Whincup hard to stop: Skaife
Photo Source: AAP
Eleventh place may be little reward for what Supercars great Mark Skaife described as a "once in a generation" drive at this year's Bathurst 1000.
But it will make a fired up Jamie Whincup almost unstoppable in this weekend's Gold Coast 600, Skaife says.
Whincup looks set to have a finish of 11th place for October 9's Great Race confirmed after his appeal over a time penalty that cost him a fifth Bathurst 1000 crown was dismissed on Tuesday night.
He broke the race lap record three times and crossed the line first at Mount Panorama, only to be hit with a 15 second time penalty for his role in a late incident involving Volvo's Scott McLaughlin and Holden's Garth Tander.
Red Bull Racing have seven days after the verdict to decide whether to take their case to the FIA International Court of Appeal but have indicated they are unlikely to do so.
Skaife believed Whincup would vent his frustration over his failed Bathurst 1000 appeal and dominate this weekend's Gold Coast round.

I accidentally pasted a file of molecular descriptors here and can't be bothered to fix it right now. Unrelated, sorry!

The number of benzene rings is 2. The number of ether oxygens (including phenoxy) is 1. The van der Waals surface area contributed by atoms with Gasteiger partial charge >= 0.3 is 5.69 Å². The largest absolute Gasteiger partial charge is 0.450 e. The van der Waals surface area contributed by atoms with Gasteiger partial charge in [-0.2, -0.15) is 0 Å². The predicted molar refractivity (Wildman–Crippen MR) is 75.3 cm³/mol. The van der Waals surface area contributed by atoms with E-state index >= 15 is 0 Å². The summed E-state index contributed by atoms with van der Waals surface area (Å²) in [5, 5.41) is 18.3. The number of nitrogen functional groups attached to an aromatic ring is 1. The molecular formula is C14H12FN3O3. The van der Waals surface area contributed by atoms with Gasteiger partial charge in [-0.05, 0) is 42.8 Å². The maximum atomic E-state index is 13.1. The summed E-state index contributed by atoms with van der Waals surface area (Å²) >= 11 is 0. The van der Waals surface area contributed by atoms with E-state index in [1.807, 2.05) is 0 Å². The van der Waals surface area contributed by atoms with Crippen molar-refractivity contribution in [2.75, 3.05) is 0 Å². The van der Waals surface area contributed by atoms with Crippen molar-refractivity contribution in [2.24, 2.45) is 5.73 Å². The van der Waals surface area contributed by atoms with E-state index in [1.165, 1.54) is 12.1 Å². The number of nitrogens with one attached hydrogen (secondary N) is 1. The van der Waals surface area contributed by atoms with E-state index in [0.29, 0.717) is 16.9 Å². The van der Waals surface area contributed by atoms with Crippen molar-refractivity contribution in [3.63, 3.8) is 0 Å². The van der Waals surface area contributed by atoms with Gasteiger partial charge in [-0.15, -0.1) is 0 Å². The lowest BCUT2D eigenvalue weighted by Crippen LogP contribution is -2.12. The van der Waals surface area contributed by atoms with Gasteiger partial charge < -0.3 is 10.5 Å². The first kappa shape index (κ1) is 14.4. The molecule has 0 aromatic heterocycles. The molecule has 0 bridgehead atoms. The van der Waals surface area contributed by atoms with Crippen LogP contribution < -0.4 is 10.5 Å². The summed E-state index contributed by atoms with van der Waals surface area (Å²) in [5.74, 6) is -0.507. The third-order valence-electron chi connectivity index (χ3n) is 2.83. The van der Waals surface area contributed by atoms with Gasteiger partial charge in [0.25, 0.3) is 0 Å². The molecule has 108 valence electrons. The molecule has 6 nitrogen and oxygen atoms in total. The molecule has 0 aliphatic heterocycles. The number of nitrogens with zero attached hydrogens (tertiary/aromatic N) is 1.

"His drive at Bathurst was one of the best I have ever seen," five-time Supercars series champion Skaife said.
"It was a once in a generation style drive.
"Clearly he is disappointed not to have had the reward for it.
"I believe he will come out this weekend with all guns blazing - he will be very hard to beat."
Provisional Bathurst victor Will Davison and co-driver Jonathon Webb look set to hold onto the winner's Peter Brock Trophy after RBR indicated they would not pursue their appeal.
"We respect the authority of the court and wish to thank all those who have supported us during this process," an RBR statement said.
"Particularly our fans, our team partners and the respected industry members in the sport who independently voiced their opinions that Jamie raced hard and fair and nothing more.
"With just three events remaining this year, the team is focused on delivering our partners and fans the best possible results for a strong finish to the 2016 season."
Skaife felt for Davison and Webb during the appeal process.
"It's been pretty difficult for Will and Jon to digest until it is ratified," he said.
"For them it has been like winning a grand final and then not knowing if you have, so I have felt for them."
Skaife hoped the appeal would lead to racing rules such as "redressing" being clarified.
Whincup had hoped to prove in his appeal that he had redressed or fallen back behind McLaughlin in order to avoid a penalty after making contact with the Volvo driver while passing on lap 150.
It took just 50 minutes for the Supercars National Court of Appeal in Melbourne to dismiss Whincup's appeal.
"The redress rule works if there is just two cars involved - when there is more there can be issues which we saw at Bathurst," Skaife said.
"The penalty has got to fit the crime. Our sport has work to do."